By ERIKA PRITCHARD
MCCOOK – University of Nebraska at Kearney senior Korinne Hansen has a love for all things agriculture.
The fifth-generation rancher and farmer raises cattle, corn, cane and soybeans on her family’s farm, established in 1887 north of McCook. Her upbringing inspired her to study pre-veterinary medicine at UNK.
“Being a farm kid around animals, I just love working with them and always had a passion for them, especially large animals,” Hansen said.
To prepare for veterinary school, Hansen interned this summer at Red Willow Animal Clinic in McCook, where her mother Adeline worked as a veterinary technician.
“I would always go to the clinic with her and see stuff, so that really steered me in that direction,” said Hansen, who trained under Dr. Wayne Watkins, the same veterinarian her mother worked with.
Hansen worked with both large and small animals during the internship, though she prefers the large ones, particularly cattle. She learned to pregnancy check her own cows, which she artificially inseminated in June with the help of her husband Gage Seiler. Watkins supervised Hansen during the check and showed her what to look for on the ultrasound monitor and what to feel for inside the cow.
Hansen was involved in surgical procedures, as well. She sutured the eyes of calves suffering from pink eye and inserted medication and assisted Watkins with the repair of a steer’s gastrointestinal wall, which was punctured by a rancher who tried to relieve the animal’s bloating.
The clinic also came to the rescue when rodeo horses got into cattle feed. Horses don’t digest grain like cattle do, Hansen said, so they can get sick if they eat too much. To treat the horses, Watkins ran a tube through their noses, down the esophagi and into their stomachs. Hansen fed water, then mineral oil, into the tubes to move the grain through the horses’ intestines.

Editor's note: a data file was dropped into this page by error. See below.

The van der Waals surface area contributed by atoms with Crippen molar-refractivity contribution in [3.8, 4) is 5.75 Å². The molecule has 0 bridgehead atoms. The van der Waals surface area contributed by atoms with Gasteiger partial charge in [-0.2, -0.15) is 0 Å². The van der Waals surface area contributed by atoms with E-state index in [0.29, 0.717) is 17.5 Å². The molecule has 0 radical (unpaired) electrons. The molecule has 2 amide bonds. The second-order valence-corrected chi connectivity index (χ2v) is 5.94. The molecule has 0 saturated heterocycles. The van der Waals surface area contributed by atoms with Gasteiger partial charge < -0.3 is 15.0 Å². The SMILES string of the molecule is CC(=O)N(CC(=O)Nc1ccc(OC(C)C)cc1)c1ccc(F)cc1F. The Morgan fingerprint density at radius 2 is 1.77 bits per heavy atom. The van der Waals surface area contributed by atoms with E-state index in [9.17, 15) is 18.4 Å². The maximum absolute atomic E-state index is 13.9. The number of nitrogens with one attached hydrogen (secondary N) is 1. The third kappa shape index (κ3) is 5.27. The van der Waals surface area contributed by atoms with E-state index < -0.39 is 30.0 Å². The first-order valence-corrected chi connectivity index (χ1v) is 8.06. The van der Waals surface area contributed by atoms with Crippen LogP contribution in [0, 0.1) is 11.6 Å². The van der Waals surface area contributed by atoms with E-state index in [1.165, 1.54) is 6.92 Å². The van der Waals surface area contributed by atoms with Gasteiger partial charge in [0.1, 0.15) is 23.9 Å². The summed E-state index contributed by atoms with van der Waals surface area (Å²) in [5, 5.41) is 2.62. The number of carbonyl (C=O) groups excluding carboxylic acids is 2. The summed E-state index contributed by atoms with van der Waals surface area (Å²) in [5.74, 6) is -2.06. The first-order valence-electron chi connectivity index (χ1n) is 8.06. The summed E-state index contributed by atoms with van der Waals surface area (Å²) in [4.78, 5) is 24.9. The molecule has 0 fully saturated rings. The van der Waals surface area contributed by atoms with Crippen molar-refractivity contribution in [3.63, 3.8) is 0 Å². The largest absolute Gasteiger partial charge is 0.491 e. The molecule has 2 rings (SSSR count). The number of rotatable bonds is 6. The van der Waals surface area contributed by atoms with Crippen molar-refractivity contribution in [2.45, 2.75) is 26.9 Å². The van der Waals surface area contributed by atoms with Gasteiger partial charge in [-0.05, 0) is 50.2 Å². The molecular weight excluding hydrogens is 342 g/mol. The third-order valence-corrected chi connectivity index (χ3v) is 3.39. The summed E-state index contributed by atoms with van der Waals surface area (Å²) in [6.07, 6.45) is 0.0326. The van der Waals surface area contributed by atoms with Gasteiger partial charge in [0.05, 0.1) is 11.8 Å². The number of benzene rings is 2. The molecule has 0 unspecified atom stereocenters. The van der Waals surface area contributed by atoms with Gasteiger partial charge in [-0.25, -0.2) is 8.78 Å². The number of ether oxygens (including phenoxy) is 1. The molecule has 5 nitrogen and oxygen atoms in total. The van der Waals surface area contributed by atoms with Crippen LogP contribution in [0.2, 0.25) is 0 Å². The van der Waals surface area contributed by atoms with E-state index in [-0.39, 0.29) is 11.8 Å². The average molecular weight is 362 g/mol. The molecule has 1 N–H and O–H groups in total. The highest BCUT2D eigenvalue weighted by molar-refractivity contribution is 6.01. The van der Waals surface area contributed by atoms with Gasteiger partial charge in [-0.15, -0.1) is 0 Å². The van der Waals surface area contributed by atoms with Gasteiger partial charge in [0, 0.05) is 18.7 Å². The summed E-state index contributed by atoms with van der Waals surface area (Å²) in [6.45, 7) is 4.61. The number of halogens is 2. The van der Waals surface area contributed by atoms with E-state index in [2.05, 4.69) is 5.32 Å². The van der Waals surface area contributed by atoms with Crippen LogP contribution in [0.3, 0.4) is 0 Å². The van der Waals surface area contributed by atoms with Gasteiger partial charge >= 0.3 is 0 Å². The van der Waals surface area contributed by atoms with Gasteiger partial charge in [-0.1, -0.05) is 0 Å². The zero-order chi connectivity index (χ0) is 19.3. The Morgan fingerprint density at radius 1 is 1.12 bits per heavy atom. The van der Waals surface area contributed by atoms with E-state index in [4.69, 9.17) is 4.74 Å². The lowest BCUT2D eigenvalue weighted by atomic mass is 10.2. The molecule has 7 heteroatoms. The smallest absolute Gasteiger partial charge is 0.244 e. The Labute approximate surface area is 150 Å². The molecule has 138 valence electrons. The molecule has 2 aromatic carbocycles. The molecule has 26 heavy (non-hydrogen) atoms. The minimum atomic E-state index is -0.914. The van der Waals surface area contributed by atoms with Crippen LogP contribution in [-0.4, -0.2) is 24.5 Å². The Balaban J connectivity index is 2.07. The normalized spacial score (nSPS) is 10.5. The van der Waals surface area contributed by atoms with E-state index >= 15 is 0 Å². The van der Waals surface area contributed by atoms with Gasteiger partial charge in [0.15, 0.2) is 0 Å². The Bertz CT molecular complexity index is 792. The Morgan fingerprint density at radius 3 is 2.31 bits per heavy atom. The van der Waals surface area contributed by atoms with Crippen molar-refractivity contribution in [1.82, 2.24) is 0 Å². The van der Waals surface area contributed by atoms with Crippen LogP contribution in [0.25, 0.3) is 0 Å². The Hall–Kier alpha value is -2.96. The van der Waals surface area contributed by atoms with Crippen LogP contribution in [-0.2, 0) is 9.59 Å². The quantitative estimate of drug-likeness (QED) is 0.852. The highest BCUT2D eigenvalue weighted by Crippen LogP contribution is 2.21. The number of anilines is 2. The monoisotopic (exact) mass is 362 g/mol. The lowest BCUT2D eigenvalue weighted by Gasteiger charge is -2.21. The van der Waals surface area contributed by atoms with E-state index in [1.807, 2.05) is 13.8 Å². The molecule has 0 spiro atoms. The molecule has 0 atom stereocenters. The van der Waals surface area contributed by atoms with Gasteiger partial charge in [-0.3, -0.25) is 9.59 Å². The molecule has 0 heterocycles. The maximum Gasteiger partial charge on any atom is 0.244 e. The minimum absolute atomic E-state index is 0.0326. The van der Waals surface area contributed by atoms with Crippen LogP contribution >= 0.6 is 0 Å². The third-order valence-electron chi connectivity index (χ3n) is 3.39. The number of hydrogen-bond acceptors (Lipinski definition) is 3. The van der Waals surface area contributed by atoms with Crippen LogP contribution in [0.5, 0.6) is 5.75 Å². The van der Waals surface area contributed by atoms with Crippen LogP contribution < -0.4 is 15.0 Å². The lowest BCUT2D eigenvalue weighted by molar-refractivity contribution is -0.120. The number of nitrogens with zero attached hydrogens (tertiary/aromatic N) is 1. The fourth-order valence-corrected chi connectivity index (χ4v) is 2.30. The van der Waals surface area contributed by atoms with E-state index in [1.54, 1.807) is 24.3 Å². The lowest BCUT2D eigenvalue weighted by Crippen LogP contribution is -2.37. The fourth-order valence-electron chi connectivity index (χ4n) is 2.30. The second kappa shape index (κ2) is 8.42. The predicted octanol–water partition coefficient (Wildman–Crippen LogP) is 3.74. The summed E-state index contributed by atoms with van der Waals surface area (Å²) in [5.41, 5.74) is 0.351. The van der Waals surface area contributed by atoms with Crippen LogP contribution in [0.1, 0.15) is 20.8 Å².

Although the UNK student spent most of her time working with large animals, she also gained experience on the small animal side of the clinic. Hansen often intubated those animals before procedures.
“The smaller the animal, the harder it is, because it’s hard to get them to open their mouths wide to get that tube into them to get them to breathe,” she said.
Additionally, she completed blood draws and helped with booster shots for young animals.
“It’s fun to see the new little guys that will be your patients,” said Hansen, who was treated like a regular technician on staff.
There were emotionally difficult moments, too, such as discovering cancerous tumors in a puppy or having to euthanize someone’s pet.
“It’s hard to not cry when you enter the room for some of those procedures,” she said.
Working in a veterinary clinic can be physically painful, too. Hansen was bitten by a cat and subsequently put on antibiotics, but she’s never been injured by a large animal. There was one near miss, though.
“I got a little close to getting injured when a bull pushed a gate back and he came back at me. I ran for my life to the gate,” she said with a chuckle.
The internship at the McCook animal clinic was Hansen’s third round of on-the-job training. In the summers of 2018 and 2019, she worked with hogs at Buffalo Plains Genetics near Maywood. That’s where she learned how to perform a necropsy and was first introduced to ultrasounds.
Hansen believes her internship experiences, along with the hands-on biology classes and Pre-Veterinary Club activities, will give her a competitive edge when she applies to veterinary schools after graduating from UNK in December 2022.
“Dr. Wayne tells me when he was my age, he never had this much experience in his life,” she said. “I feel very confident with all of the stuff that I know how to do already. I feel more prepared.”
After finishing her professional degree, Hansen would like to return to the family farm and practice where her love of animals first developed.
“I’m very connected to the family farm, so I will probably be in southwest Nebraska the rest of my life,” she said.